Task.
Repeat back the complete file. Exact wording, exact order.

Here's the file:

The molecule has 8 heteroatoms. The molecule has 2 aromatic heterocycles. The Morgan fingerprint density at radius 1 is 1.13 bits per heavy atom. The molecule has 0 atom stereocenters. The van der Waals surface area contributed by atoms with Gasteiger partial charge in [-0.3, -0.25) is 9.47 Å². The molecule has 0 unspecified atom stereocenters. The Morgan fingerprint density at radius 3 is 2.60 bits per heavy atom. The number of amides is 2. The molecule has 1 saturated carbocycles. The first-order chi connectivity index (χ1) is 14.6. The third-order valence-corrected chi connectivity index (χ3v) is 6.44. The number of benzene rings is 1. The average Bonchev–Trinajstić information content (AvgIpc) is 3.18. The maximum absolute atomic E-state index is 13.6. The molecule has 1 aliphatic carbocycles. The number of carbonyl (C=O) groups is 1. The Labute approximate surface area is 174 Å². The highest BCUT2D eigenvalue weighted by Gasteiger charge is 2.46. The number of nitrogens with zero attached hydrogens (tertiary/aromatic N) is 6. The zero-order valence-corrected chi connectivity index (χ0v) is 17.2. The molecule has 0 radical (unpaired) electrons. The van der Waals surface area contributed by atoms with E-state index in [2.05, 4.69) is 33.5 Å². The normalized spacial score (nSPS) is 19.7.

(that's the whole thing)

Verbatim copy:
The molecule has 8 heteroatoms. The molecule has 2 aromatic heterocycles. The Morgan fingerprint density at radius 1 is 1.13 bits per heavy atom. The molecule has 0 atom stereocenters. The van der Waals surface area contributed by atoms with Gasteiger partial charge in [-0.3, -0.25) is 9.47 Å². The molecule has 0 unspecified atom stereocenters. The Morgan fingerprint density at radius 3 is 2.60 bits per heavy atom. The number of amides is 2. The molecule has 1 saturated carbocycles. The first-order chi connectivity index (χ1) is 14.6. The third-order valence-corrected chi connectivity index (χ3v) is 6.44. The number of benzene rings is 1. The average Bonchev–Trinajstić information content (AvgIpc) is 3.18. The maximum absolute atomic E-state index is 13.6. The molecule has 1 aliphatic carbocycles. The number of carbonyl (C=O) groups is 1. The Labute approximate surface area is 174 Å². The highest BCUT2D eigenvalue weighted by Gasteiger charge is 2.46. The number of nitrogens with zero attached hydrogens (tertiary/aromatic N) is 6. The zero-order valence-corrected chi connectivity index (χ0v) is 17.2. The molecule has 0 radical (unpaired) electrons. The van der Waals surface area contributed by atoms with E-state index in [2.05, 4.69) is 33.5 Å². The normalized spacial score (nSPS) is 19.7.